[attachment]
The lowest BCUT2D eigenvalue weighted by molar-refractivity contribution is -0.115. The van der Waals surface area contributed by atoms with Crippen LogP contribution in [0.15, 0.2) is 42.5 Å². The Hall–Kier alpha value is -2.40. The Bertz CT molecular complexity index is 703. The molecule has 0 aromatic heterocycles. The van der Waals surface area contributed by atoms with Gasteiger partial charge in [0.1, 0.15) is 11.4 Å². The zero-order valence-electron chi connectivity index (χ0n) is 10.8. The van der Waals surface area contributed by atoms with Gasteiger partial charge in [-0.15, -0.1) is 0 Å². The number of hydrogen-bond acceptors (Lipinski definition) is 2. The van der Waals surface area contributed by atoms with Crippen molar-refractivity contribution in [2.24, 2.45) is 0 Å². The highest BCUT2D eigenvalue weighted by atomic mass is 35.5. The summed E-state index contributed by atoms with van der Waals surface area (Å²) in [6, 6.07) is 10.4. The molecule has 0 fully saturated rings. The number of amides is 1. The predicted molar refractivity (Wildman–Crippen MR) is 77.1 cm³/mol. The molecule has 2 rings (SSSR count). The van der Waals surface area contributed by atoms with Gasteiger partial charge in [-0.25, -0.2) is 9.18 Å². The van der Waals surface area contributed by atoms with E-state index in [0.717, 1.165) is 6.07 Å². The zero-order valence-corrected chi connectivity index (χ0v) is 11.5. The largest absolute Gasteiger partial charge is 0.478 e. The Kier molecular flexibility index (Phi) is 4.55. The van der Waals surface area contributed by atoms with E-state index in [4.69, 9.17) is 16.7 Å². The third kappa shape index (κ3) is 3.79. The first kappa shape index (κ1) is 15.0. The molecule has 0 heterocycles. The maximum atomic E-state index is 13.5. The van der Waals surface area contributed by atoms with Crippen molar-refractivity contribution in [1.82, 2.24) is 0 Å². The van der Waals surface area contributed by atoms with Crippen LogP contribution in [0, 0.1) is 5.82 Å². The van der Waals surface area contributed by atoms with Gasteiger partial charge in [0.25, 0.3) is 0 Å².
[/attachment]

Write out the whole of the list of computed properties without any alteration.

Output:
The lowest BCUT2D eigenvalue weighted by molar-refractivity contribution is -0.115. The van der Waals surface area contributed by atoms with Crippen LogP contribution in [0.15, 0.2) is 42.5 Å². The Hall–Kier alpha value is -2.40. The Bertz CT molecular complexity index is 703. The molecule has 0 aromatic heterocycles. The van der Waals surface area contributed by atoms with Gasteiger partial charge in [0.1, 0.15) is 11.4 Å². The zero-order valence-electron chi connectivity index (χ0n) is 10.8. The van der Waals surface area contributed by atoms with Gasteiger partial charge in [-0.15, -0.1) is 0 Å². The number of hydrogen-bond acceptors (Lipinski definition) is 2. The van der Waals surface area contributed by atoms with Crippen molar-refractivity contribution in [2.24, 2.45) is 0 Å². The highest BCUT2D eigenvalue weighted by atomic mass is 35.5. The summed E-state index contributed by atoms with van der Waals surface area (Å²) in [6, 6.07) is 10.4. The molecule has 0 fully saturated rings. The number of amides is 1. The predicted molar refractivity (Wildman–Crippen MR) is 77.1 cm³/mol. The molecule has 2 rings (SSSR count). The van der Waals surface area contributed by atoms with Gasteiger partial charge in [-0.25, -0.2) is 9.18 Å². The van der Waals surface area contributed by atoms with E-state index in [0.717, 1.165) is 6.07 Å². The zero-order valence-corrected chi connectivity index (χ0v) is 11.5. The largest absolute Gasteiger partial charge is 0.478 e. The Kier molecular flexibility index (Phi) is 4.55. The van der Waals surface area contributed by atoms with E-state index in [4.69, 9.17) is 16.7 Å². The third kappa shape index (κ3) is 3.79. The first kappa shape index (κ1) is 15.0. The molecule has 0 heterocycles. The maximum atomic E-state index is 13.5. The van der Waals surface area contributed by atoms with Crippen molar-refractivity contribution in [1.82, 2.24) is 0 Å². The van der Waals surface area contributed by atoms with Crippen LogP contribution in [0, 0.1) is 5.82 Å². The van der Waals surface area contributed by atoms with Gasteiger partial charge in [0.25, 0.3) is 0 Å².